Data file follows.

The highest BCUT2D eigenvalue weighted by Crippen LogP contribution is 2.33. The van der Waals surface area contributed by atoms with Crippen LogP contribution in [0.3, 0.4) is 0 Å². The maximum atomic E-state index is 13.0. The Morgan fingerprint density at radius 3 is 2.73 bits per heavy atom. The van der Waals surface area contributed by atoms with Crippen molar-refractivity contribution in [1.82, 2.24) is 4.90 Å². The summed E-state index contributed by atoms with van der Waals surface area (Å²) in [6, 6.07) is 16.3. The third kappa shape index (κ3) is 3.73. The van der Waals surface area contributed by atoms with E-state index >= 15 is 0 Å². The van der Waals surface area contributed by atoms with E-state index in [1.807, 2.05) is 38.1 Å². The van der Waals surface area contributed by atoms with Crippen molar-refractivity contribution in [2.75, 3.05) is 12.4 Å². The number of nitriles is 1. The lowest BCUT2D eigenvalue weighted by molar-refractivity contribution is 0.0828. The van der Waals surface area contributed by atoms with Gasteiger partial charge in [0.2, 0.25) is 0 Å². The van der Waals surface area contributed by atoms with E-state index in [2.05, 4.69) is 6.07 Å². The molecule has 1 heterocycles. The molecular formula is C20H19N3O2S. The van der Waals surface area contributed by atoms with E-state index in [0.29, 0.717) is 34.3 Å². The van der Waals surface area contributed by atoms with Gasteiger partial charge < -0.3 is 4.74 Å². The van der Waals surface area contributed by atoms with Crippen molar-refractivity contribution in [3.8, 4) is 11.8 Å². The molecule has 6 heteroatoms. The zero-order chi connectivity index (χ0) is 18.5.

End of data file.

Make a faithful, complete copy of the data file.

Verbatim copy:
The highest BCUT2D eigenvalue weighted by Crippen LogP contribution is 2.33. The van der Waals surface area contributed by atoms with Crippen LogP contribution in [0.3, 0.4) is 0 Å². The maximum atomic E-state index is 13.0. The Morgan fingerprint density at radius 3 is 2.73 bits per heavy atom. The van der Waals surface area contributed by atoms with Crippen molar-refractivity contribution in [1.82, 2.24) is 4.90 Å². The summed E-state index contributed by atoms with van der Waals surface area (Å²) in [6, 6.07) is 16.3. The third kappa shape index (κ3) is 3.73. The van der Waals surface area contributed by atoms with E-state index >= 15 is 0 Å². The van der Waals surface area contributed by atoms with E-state index in [1.807, 2.05) is 38.1 Å². The van der Waals surface area contributed by atoms with Crippen molar-refractivity contribution in [2.75, 3.05) is 12.4 Å². The number of nitriles is 1. The lowest BCUT2D eigenvalue weighted by molar-refractivity contribution is 0.0828. The van der Waals surface area contributed by atoms with Gasteiger partial charge in [0.2, 0.25) is 0 Å². The van der Waals surface area contributed by atoms with E-state index in [2.05, 4.69) is 6.07 Å². The molecule has 1 heterocycles. The molecular formula is C20H19N3O2S. The van der Waals surface area contributed by atoms with E-state index in [0.29, 0.717) is 34.3 Å². The van der Waals surface area contributed by atoms with Gasteiger partial charge < -0.3 is 4.74 Å². The van der Waals surface area contributed by atoms with Crippen molar-refractivity contribution in [3.8, 4) is 11.8 Å². The molecule has 6 heteroatoms. The zero-order chi connectivity index (χ0) is 18.5.